Thing is, you can bet that these same women would instantly call the police if their house was robbed or even broken into. Saying they didn't want to live with such a horrible secret places the blame on them for keeping it a secret in the first place. If you're wronged, go to the police. If you don't, it's basically saying you're OK with what happened, as you've made no attempt to contest it. And coming back 20+ years later expecting anything to happen is wishful thinking anywhere except the SJW capital of Hollywood, where "innocent until proven guilty" does not exist. If those were normal people being fired from their jobs, instead of overpaid actors with more than enough money already, you can bet there'd be lawsuits against those employers all over the place. The fact that all of that actually happened set a bad enough precedent. And it's exactly why the issue in the article I posted has occurred.

If you think your house being broken into is analogous to sexual assault and not reporting a rape immediately after is implicit consent to it after the fact, you gravely misunderstand the psychological toll sexual assault has on a victim. Victims are not responsible for the way society reacts to them coming forward and good god, not immediately reporting a rape does not mean a victim is implying their consent to it. Fear of physical retaliation, fear of career consequences, shame, fear of not being taken seriously, feelings of helplessness, depression, disbelief, dissociation, having been drugged — all of these and more are reasons someone might not immediately report a rape. Have a little empathy, dude.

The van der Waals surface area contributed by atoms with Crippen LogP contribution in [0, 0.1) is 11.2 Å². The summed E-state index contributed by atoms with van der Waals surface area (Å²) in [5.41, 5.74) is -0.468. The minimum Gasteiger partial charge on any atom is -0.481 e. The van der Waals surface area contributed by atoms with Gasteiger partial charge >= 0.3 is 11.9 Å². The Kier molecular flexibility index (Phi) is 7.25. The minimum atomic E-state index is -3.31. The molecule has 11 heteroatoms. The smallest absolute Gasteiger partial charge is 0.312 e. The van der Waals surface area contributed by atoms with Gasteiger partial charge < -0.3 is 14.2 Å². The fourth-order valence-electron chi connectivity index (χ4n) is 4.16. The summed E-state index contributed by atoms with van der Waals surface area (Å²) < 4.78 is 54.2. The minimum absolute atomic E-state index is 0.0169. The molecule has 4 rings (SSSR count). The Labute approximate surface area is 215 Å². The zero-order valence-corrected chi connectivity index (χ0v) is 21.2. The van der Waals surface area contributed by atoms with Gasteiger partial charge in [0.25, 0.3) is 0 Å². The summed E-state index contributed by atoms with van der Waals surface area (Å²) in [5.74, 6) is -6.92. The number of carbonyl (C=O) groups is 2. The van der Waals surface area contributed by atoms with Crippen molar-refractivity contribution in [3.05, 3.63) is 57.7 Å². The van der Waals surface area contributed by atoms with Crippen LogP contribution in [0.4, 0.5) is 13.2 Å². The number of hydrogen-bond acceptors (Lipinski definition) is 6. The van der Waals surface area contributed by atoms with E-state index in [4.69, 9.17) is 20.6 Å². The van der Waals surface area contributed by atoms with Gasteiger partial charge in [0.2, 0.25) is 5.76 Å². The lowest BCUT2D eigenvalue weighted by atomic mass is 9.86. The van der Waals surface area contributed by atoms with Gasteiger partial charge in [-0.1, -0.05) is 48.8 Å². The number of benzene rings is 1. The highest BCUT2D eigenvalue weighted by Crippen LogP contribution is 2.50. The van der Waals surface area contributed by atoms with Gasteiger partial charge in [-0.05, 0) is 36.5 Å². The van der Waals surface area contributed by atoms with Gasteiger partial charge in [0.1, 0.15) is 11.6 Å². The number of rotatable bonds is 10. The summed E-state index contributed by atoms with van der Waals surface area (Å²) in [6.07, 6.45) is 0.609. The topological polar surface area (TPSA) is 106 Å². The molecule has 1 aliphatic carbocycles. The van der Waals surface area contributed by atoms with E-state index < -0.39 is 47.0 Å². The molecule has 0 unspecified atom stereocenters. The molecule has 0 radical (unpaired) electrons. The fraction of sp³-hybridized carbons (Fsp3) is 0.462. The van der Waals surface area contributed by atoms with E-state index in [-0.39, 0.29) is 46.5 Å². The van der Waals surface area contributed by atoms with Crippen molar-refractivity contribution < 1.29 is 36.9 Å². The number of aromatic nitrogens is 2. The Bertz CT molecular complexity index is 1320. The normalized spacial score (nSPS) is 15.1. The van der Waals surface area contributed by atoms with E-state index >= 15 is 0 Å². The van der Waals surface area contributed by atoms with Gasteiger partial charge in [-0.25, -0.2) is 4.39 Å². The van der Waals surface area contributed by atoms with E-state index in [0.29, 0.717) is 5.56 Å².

"Fear of physical retaliation, fear of career consequences, shame, fear of not being taken seriously, feelings of helplessness, depression, disbelief, dissociation, having been drugged "

So you're saying those are worse than rape? Because they're not. And coming back 20+ years later when it's "safe" is meaningless, as nothing can be done beyond hashtagging phrases. Except in Hollywood, where everyone speaks the truth all the time...

Read the last line of my initial response to you. That’s where your problem stems from.

maybe the vast majority of their youtube viewers report as male, while a majority of their instagram followers report as female, and thus they've tailored their marketing to match.

you've failed to include the demographic breakdown of their Xplorers program membership. that alone would tell the tale of total women in their ranks and their specialties to see if your assumption has any merit.

anyways, you may now continue to jump to conclusions while exposing zero facts. i'm sure the female photographers of the world are relieved to know a man is here to advise them on when, where and to whom they should be outraged.

let's be real though: the most celebrated photographers are women. anecdotally speaking, take a look at Yelp under "photography studios" and you'll find just as many women as men listed in the larger towns and cities across the US. and neither of these account for the fact that women are the ones who spend more on cameras annually, worldwide.